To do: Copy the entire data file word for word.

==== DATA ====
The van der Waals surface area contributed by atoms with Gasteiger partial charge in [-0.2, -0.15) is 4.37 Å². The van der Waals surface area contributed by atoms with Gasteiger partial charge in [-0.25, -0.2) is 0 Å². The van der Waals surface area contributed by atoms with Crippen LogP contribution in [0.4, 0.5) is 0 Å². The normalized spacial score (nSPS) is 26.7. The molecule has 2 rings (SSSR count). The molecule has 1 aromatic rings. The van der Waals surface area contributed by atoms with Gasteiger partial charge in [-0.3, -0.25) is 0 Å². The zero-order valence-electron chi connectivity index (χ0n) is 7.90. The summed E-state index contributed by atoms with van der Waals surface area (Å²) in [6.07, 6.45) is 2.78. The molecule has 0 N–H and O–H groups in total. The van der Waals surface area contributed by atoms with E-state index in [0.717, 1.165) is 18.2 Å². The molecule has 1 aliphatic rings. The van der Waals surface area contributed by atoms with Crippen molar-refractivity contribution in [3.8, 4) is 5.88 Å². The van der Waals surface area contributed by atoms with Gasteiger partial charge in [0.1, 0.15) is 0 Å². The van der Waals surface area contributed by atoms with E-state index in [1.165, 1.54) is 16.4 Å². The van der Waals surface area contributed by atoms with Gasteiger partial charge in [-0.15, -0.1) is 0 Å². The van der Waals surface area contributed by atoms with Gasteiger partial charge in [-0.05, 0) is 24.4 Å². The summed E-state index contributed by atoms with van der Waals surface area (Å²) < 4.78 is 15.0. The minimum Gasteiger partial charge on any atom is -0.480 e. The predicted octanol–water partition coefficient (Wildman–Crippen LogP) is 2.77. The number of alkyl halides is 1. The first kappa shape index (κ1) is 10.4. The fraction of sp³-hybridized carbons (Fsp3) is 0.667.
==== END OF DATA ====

The van der Waals surface area contributed by atoms with Gasteiger partial charge in [-0.2, -0.15) is 4.37 Å². The van der Waals surface area contributed by atoms with Gasteiger partial charge in [-0.25, -0.2) is 0 Å². The van der Waals surface area contributed by atoms with Crippen LogP contribution in [0.4, 0.5) is 0 Å². The normalized spacial score (nSPS) is 26.7. The molecule has 2 rings (SSSR count). The molecule has 1 aromatic rings. The van der Waals surface area contributed by atoms with Gasteiger partial charge in [-0.3, -0.25) is 0 Å². The zero-order valence-electron chi connectivity index (χ0n) is 7.90. The summed E-state index contributed by atoms with van der Waals surface area (Å²) in [6.07, 6.45) is 2.78. The molecule has 0 N–H and O–H groups in total. The van der Waals surface area contributed by atoms with E-state index in [0.717, 1.165) is 18.2 Å². The molecule has 1 aliphatic rings. The van der Waals surface area contributed by atoms with Crippen molar-refractivity contribution in [3.8, 4) is 5.88 Å². The van der Waals surface area contributed by atoms with Gasteiger partial charge in [0.1, 0.15) is 0 Å². The van der Waals surface area contributed by atoms with E-state index in [1.165, 1.54) is 16.4 Å². The van der Waals surface area contributed by atoms with Gasteiger partial charge in [-0.15, -0.1) is 0 Å². The van der Waals surface area contributed by atoms with Gasteiger partial charge in [-0.05, 0) is 24.4 Å². The summed E-state index contributed by atoms with van der Waals surface area (Å²) < 4.78 is 15.0. The minimum Gasteiger partial charge on any atom is -0.480 e. The predicted octanol–water partition coefficient (Wildman–Crippen LogP) is 2.77. The number of alkyl halides is 1. The first kappa shape index (κ1) is 10.4. The fraction of sp³-hybridized carbons (Fsp3) is 0.667.